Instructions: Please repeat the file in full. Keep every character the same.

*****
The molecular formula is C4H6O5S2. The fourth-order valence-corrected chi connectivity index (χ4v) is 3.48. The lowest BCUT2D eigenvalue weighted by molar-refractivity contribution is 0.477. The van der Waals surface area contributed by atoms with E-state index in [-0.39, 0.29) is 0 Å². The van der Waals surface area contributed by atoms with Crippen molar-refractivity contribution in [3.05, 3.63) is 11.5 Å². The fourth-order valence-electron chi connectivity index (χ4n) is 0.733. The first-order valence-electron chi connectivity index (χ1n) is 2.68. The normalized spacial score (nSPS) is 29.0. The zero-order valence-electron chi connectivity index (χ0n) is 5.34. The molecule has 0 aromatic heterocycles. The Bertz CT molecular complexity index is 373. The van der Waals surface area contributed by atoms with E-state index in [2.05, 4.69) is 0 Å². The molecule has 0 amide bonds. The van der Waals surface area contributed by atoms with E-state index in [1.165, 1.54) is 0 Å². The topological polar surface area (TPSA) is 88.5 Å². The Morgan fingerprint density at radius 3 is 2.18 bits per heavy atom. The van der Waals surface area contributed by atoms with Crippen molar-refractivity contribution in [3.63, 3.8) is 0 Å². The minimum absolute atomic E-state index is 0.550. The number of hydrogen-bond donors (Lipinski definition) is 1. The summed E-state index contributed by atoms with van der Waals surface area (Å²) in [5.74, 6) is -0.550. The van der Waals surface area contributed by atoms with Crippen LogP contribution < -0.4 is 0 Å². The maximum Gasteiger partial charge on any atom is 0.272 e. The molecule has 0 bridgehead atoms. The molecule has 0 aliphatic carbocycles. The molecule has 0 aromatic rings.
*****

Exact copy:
The molecular formula is C4H6O5S2. The fourth-order valence-corrected chi connectivity index (χ4v) is 3.48. The lowest BCUT2D eigenvalue weighted by molar-refractivity contribution is 0.477. The van der Waals surface area contributed by atoms with E-state index in [-0.39, 0.29) is 0 Å². The van der Waals surface area contributed by atoms with Crippen molar-refractivity contribution in [3.05, 3.63) is 11.5 Å². The fourth-order valence-electron chi connectivity index (χ4n) is 0.733. The first-order valence-electron chi connectivity index (χ1n) is 2.68. The normalized spacial score (nSPS) is 29.0. The zero-order valence-electron chi connectivity index (χ0n) is 5.34. The molecule has 0 aromatic heterocycles. The Bertz CT molecular complexity index is 373. The van der Waals surface area contributed by atoms with E-state index in [2.05, 4.69) is 0 Å². The molecule has 0 amide bonds. The van der Waals surface area contributed by atoms with E-state index in [1.165, 1.54) is 0 Å². The topological polar surface area (TPSA) is 88.5 Å². The Morgan fingerprint density at radius 3 is 2.18 bits per heavy atom. The van der Waals surface area contributed by atoms with Crippen molar-refractivity contribution in [3.63, 3.8) is 0 Å². The minimum absolute atomic E-state index is 0.550. The number of hydrogen-bond donors (Lipinski definition) is 1. The summed E-state index contributed by atoms with van der Waals surface area (Å²) in [5.74, 6) is -0.550. The van der Waals surface area contributed by atoms with Crippen LogP contribution < -0.4 is 0 Å². The maximum Gasteiger partial charge on any atom is 0.272 e. The molecule has 0 bridgehead atoms. The molecule has 0 aliphatic carbocycles. The molecule has 0 aromatic rings.